In a world as mundane as the one I inhabit daily, the imminent merging of cinematic kung fu and the Star Wars universe is an event to be cherished. Such an event is fuel for my imagination and a portal back to when I was a kid, spinning long sticks and making lightsaber noises in a desperate, heroic stand against the Dark Side. The bits and pieces released over the past few months are forming an excited blur in the back of my mind, an anticipation I reach back toward when the days get long.
It began with the rumors surrounding Donnie Yen’s true role in Disney’s grand plot to re-tool what the Star Wars prequels sullied for so many diehard fans. That excitement was re-focused by the release of the cast for Rogue One two weeks ago.
The story of Rogue One is that of the “many Bothans who died to bring us” the plans to the second Death Star. A sorrowful comment by the rebel leader Mon Mothma in Return of the Jedi inspired John Knoll—visual effects supervisor and chief creative officer at Industrial Light & Magic—to pitch the idea of that daring mission to the bosses.
So far, the plot revolves around a band of rebel soldiers operating right after the destruction of the Jedi Order. A chaotic period during which the Imperial forces are still fat off of their stunning victory, Vader is the zealous, newly converted Hound of Darth Sidious (the Emperor) and the remnants of the Republic are trying to avoid getting mopped up.
The band has two Chinese members, Donnie Yen, who most know as a martial artist and stuntman, and Jiang Wen, who is relatively unknown outside of China. Jiang directed and starred in Let the Bullets Fly, a fantastic, weird hot pot of Chinese Imperial drama, thievery and scoundrelism, and American Western shoot-outs. When the rumors of Donnie Yen’s involvement in a Star Wars film first came out, there was speculation about his role as a Jedi-friend of Han Solo (probably not happening?) and then as a surviving Force-wielding rebel in Rogue One.
But director Gareth Edwards has emphasized that Rogue One is about the dirty guerrilla wars fought on the ground—unseen and unheard of while we watched the rebels freeze on Hoth—by men and women who weren’t blessed members of a mitochloridic cult of warrior-monks. So it looks like we won’t see Donnie swinging a lightsaber of some kind (all of the imagined, glowing wushu weapons in my head just went POOF!). Instead, we will hopefully see some kung fu. A rebel without magic, but just the discipline it takes to master a martial art, and the courage to use it against heartless, armored clones and the dark lord of the Sith who commands them.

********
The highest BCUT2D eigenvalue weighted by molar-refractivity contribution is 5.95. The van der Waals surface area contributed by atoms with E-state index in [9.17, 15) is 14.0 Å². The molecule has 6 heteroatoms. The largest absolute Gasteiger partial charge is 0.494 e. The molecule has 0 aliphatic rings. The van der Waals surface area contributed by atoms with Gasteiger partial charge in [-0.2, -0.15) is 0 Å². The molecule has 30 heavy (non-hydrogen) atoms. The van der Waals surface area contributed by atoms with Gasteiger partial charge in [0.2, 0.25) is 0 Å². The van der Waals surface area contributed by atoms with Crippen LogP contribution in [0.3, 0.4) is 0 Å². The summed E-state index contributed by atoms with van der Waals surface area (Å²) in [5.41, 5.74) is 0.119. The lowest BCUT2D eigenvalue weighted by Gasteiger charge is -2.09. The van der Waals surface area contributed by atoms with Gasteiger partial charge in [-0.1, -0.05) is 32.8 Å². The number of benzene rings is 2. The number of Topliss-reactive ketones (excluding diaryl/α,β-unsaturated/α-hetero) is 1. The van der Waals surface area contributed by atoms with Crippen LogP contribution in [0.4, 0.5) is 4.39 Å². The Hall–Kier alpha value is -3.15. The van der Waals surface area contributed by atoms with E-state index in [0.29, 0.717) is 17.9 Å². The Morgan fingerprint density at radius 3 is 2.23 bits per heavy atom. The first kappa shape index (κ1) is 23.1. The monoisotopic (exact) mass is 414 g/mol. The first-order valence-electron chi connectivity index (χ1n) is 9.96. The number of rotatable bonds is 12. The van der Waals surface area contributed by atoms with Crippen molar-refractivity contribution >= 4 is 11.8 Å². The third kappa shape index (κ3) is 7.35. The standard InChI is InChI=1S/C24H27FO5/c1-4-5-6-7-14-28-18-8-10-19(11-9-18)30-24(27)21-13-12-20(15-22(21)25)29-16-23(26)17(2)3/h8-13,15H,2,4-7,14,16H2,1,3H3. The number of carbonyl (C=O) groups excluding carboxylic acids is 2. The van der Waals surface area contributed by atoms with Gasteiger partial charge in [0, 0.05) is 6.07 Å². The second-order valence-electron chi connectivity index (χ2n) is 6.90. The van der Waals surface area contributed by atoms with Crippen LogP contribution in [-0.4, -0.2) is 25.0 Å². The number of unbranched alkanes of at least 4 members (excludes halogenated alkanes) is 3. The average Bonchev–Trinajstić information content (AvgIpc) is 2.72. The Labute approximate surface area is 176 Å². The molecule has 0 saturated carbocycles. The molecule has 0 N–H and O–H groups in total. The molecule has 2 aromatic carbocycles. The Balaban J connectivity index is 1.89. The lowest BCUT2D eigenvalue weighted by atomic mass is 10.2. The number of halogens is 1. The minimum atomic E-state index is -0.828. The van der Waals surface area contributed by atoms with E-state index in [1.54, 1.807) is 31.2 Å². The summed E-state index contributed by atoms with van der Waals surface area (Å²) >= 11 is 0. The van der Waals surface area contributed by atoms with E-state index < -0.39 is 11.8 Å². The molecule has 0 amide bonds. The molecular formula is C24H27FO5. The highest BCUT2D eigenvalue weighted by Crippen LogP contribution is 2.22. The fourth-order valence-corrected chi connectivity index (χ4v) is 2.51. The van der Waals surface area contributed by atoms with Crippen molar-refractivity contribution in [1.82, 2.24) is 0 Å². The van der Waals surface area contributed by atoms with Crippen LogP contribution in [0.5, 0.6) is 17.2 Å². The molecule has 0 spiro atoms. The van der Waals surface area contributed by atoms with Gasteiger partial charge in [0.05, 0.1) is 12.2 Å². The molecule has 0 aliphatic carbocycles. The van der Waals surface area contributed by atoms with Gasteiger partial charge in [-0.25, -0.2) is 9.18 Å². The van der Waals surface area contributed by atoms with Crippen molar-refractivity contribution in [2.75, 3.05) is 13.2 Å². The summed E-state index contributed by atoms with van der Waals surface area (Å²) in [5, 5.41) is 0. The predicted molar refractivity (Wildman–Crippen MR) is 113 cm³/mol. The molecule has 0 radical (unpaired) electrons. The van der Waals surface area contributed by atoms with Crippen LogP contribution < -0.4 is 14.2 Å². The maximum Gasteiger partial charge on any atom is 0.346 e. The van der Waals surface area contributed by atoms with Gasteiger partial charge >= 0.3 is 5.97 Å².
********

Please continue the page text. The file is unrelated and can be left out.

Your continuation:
Here is Kung fu Tea on the topic:
“In the Star Wars Universe certain individuals are born strong in the Force, and others are not. The effect has been to create a caste system. Indeed, certain lines of storytelling in various novels and comic books have explicitly built off of this. While the controversial introduction of Midi-chlorians into the storyline in Episode I made this situation explicit, it is always something that seems to have hovered in the background of the mythos. In contrast the martial arts also promise their students an avenue from which to step out onto the stage of history. They grant their own abilities and have their own philosophies. And even in the Star Wars universe they are seen as skills that are available to people as a result of their effort and hard work rather than as a fluke of their birth. Yen’s character design promises to deliver an interesting hero, but one who is self-made rather than the product of wizardry.”
A look at the released photo of Yen in the cast photo reveals what looks to be a blind, grizzled warrior who can shoot a blunderbuss if necessary, but likes to get in close with a gnarled, metal-studded staff. His long-haired equally Asian partner (Jiang Wen) wears armor and a canister of some kind strapped to his back. Is that a cannon? Or a container for explosive arrows/lasers a la Chewbacca?
Right now, with the limited amount of rumor and gossip and photos we have to go on, it looks like Rogue One will fuse the samurai legends and kung fu epics that inspired much of the Star Wars lore into a new, gritty look at a desperate attempt to thwart the nigh invincible master of the dark side of the force. If they succeed, then next Christmas I’ll be watching a kung fu/sci-fi epic from the 1970s, re-made, incorporating the evil of Pai Mei (Vader) and the heroism of normal men and women skilled in the ways of using force, and not the Force. Staff-style versus lightsaber style. In space.
I have the light at the end of the long tunnel of my days.
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